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Khalifa Umar bin al-Khattab - Life in Madina and Early Battles

Hafsa

Hafsa was the daughter of Umar. Her mother was Zainab, a sister of Usman bin Mazur an eminent Companion. Abdullah was a real brother of Hafsa.

In Mecca, Hafsa was married to Khunays bin Hudhaifa of the Banu Sahm clan of the Quraish. Khunays was one of the early converts to Islam. He participated in two migrations, migration to Abyssinia and the migration to Madina, and was blessed by the Holy Prophet.

In Madina, Khunays participated in the battle of Badr. He also fought in the battle of Uhud. He was wounded in the battle of Uhud. These wounds proved fatal, and he died shortly after the battle of Uhud. Hafsa thus became a widow at a very young age.

Umar felt much distressed at the grief of his daughter. After the period of Iddat was over, Umar thought of remarrying her. Like her father, Hafsa was hot of temper. Umar felt that it would be advisable if she was married to an elderly man of a sober temperament.

Umar's choice fell on Abu Bakr. Umar went to Abu Bakr, and offered him the hand of Hafsa. Umar had hoped that Abu Bakr would enthusiastically welcome the proposal. Umar was, however, disappointed, for Abu Bakr remained quiet and evaded the issue. Umar felt distressed that his friend Abu Bakr had not grasped the hand of friendship that he had extended to him.

Umar next went to see Usman. Usman had been married to Ruqayya, a daughter of the Holy Prophet. Ruqayya had died. Umar offered him the hand of Hafsa. Usman asked for some time to consider the matter. When Umar saw Usman a few days later, Usman said that his grief over the death of Ruqayya was so overwhelming that he did not contemplate another marriage.

Umar felt very angry at the rejection of his proposal by Abu Bakr and Usman. Brimming with rage, Umar went to see the Holy Prophet. The Holy Prophet greeted him with a smile and asked tenderly what was worrying him? Umar poured out the grief of his heart, and complained against Abu Bakr and Usman who had turned down the hand of friendship that he had extended to them.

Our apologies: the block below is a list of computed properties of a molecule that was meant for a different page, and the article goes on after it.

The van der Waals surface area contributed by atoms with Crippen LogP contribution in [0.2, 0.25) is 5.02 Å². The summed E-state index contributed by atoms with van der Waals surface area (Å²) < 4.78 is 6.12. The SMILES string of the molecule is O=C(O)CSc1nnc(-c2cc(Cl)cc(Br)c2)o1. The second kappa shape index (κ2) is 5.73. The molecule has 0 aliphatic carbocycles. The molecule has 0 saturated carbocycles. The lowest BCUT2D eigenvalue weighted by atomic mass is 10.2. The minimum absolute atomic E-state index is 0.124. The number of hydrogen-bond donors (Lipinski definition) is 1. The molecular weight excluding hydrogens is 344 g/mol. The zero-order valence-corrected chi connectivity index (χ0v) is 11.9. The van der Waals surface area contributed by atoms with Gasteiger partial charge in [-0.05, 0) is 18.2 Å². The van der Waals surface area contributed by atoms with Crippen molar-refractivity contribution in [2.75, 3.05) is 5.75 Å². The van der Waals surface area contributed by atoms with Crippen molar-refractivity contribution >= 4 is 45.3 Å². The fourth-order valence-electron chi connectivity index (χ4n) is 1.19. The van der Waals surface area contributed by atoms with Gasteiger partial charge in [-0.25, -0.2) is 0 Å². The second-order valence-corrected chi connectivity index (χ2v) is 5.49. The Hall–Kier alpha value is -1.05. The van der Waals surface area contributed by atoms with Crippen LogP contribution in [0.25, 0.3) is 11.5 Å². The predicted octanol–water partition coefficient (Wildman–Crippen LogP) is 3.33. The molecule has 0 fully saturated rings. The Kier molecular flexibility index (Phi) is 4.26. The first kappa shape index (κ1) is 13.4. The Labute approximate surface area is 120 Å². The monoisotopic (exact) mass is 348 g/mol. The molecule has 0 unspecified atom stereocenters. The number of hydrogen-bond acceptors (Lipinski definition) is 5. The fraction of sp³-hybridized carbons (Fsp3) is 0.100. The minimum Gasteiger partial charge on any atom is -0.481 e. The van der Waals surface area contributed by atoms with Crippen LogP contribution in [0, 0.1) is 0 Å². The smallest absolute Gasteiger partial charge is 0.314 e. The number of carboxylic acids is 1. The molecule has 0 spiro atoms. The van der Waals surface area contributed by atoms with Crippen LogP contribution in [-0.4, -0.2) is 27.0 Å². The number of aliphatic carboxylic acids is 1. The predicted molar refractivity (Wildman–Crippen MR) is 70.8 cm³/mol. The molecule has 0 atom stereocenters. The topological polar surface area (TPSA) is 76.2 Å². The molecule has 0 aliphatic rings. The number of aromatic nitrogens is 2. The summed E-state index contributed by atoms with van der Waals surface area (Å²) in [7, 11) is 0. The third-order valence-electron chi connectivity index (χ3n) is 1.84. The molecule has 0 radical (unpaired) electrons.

The Holy Prophet addressed Umar with great affection and said, "Umar, I know of your worries and I also know of your services to Islam. Rest assured, Hafsa will marry a man better than Usman, and Usman will marry a lady better than Hafsa."

This meant that the Holy Prophet himself wanted to wed Hafsa. Umar was overwhelmed with joy at this great honour beyond his aspirations. Umar reverently kissed the hand of the Holy Prophet in token of his gratitude. He hurried home, and told Hafsa of the happy news.

Then he went to Abu Bakr. From the face of Umar radiating happiness, Abu Bakr judged of the developments. Addressing Umar he offered apologies and said, "The Holy Prophet had spoken to me about Hafsa, and as such I could not accept your proposal. But for that it would have been a great honour and pleasure for me to agree to your proposal."

Umar then went to Usman. Usman offered apologies and said, "The Holy Prophet had talked to me over the matter. He had offered me the hand of his younger daughter Umm Kulsum, and he had expressed the desire to marry Hafsa himself. Under these circumstances I could not accept your proposal."

In A.D. 625 Hafsa was married to the Holy Prophet that elevated the status of Umar and brought him at par with Abu Bakr, as both of them enjoyed the unique privilege of being the fathers-in-law of the Holy Prophet.

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